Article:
— Umberto Eco

One's emotions are intensified in Paris-one can be more happy and also more unhappy here than in any other place. But it is always a positive source of joy to live here, and there is nobody so miserable as a Parisian in exile from his town.

— Nancy Mitford

Like the Baron, Mathilde developed a formula for acting out life as a series of roles-that is, by saying to herself in the morning while brushing her blond hair, "Today I want to become this or that person," and then proceeding to be that person.
One day she decided she would like to be an elegant representative of a well-known Parisian modiste and go to Peru. All she had to do was to act the role. So she dressed with care, presented herself with extraordinary assurance at the house of the modiste, was engaged to be her representative and given a boat ticket to Lima.
Aboard ship, she behaved like a French missionary of elegance. Her innate talent for recognizing good wines, good perfumes, good dressmaking, marked her as a lady of refinement.

— Anaïs Nin

I doubt I'll ever retire, but if I do, I see myself as the little old Parisian lady pushing her trolley from the supermarket to her apartment. Everyone needs a pipe dream.

— Catherine Martin

I am Parisian. I don't love the French.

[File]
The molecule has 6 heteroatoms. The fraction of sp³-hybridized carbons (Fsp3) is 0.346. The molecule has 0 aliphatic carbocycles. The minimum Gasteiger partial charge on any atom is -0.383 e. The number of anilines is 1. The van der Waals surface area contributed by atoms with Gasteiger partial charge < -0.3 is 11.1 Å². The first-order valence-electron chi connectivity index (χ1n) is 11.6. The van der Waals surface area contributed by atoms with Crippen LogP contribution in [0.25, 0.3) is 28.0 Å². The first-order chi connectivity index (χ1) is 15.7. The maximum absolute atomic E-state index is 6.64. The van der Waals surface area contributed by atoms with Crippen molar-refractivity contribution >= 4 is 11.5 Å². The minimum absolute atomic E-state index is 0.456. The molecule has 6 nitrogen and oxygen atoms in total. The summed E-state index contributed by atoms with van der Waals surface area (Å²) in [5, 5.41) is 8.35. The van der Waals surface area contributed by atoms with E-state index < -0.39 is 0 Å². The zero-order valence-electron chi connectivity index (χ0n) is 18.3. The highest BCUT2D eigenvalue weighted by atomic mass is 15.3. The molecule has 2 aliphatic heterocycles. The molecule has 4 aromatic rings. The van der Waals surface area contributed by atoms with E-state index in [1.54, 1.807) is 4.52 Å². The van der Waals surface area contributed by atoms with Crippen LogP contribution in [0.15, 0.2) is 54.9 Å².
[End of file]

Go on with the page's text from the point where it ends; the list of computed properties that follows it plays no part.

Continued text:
— Carine Roitfeld

Balthazar has a great New York vibe with the accent of a Parisian brasserie. I usually have the corned beef hash with a fried egg on top and wash it all down with Krug Champagne.

— Daniel Boulud

Kilmartin wrote a highly amusing and illuminating account of his experience as a Proust revisionist, which appeared in the first issue of Ben Sonnenberg's quarterly Grand Street in the autumn of 1981. The essay opened with a kind of encouragement: 'There used to be a story that discerning Frenchmen preferred to read Marcel Proust in English on the grounds that the prose of A la recherche du temps perdu was deeply un-French and heavily influenced by English writers such as Ruskin.' I cling to this even though Kilmartin thought it to be ridiculous Parisian snobbery; I shall never be able to read Proust in French, and one's opportunities for outfacing Gallic self-regard are relatively scarce.

— Christopher Hitchens